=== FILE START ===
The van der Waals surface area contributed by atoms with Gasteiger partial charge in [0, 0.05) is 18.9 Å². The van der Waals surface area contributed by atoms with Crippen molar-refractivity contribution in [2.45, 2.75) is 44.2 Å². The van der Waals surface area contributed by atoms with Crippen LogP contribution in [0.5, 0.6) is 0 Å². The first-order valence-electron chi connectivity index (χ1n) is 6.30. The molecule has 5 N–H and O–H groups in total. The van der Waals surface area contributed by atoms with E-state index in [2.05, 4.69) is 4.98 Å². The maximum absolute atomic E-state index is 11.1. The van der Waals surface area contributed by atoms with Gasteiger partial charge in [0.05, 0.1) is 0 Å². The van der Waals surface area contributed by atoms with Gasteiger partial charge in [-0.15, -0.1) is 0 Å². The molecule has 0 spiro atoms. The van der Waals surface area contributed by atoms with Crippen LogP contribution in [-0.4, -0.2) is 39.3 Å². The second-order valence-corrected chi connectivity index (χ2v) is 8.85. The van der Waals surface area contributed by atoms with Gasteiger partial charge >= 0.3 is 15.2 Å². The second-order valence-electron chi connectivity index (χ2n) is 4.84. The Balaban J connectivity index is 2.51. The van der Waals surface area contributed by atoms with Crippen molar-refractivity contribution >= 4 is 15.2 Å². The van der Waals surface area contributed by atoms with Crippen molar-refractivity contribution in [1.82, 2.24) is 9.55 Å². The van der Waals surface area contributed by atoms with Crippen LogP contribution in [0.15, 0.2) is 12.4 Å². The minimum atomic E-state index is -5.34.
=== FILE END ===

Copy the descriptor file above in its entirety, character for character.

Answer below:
The van der Waals surface area contributed by atoms with Gasteiger partial charge in [0, 0.05) is 18.9 Å². The van der Waals surface area contributed by atoms with Crippen molar-refractivity contribution in [2.45, 2.75) is 44.2 Å². The van der Waals surface area contributed by atoms with Crippen LogP contribution in [0.5, 0.6) is 0 Å². The first-order valence-electron chi connectivity index (χ1n) is 6.30. The molecule has 5 N–H and O–H groups in total. The van der Waals surface area contributed by atoms with E-state index in [2.05, 4.69) is 4.98 Å². The maximum absolute atomic E-state index is 11.1. The van der Waals surface area contributed by atoms with Gasteiger partial charge in [0.05, 0.1) is 0 Å². The van der Waals surface area contributed by atoms with Gasteiger partial charge in [-0.15, -0.1) is 0 Å². The molecule has 0 spiro atoms. The van der Waals surface area contributed by atoms with Crippen LogP contribution in [-0.4, -0.2) is 39.3 Å². The second-order valence-corrected chi connectivity index (χ2v) is 8.85. The van der Waals surface area contributed by atoms with Gasteiger partial charge >= 0.3 is 15.2 Å². The second-order valence-electron chi connectivity index (χ2n) is 4.84. The Balaban J connectivity index is 2.51. The van der Waals surface area contributed by atoms with Crippen molar-refractivity contribution >= 4 is 15.2 Å². The van der Waals surface area contributed by atoms with Crippen molar-refractivity contribution in [1.82, 2.24) is 9.55 Å². The van der Waals surface area contributed by atoms with Crippen LogP contribution in [0.15, 0.2) is 12.4 Å². The minimum atomic E-state index is -5.34.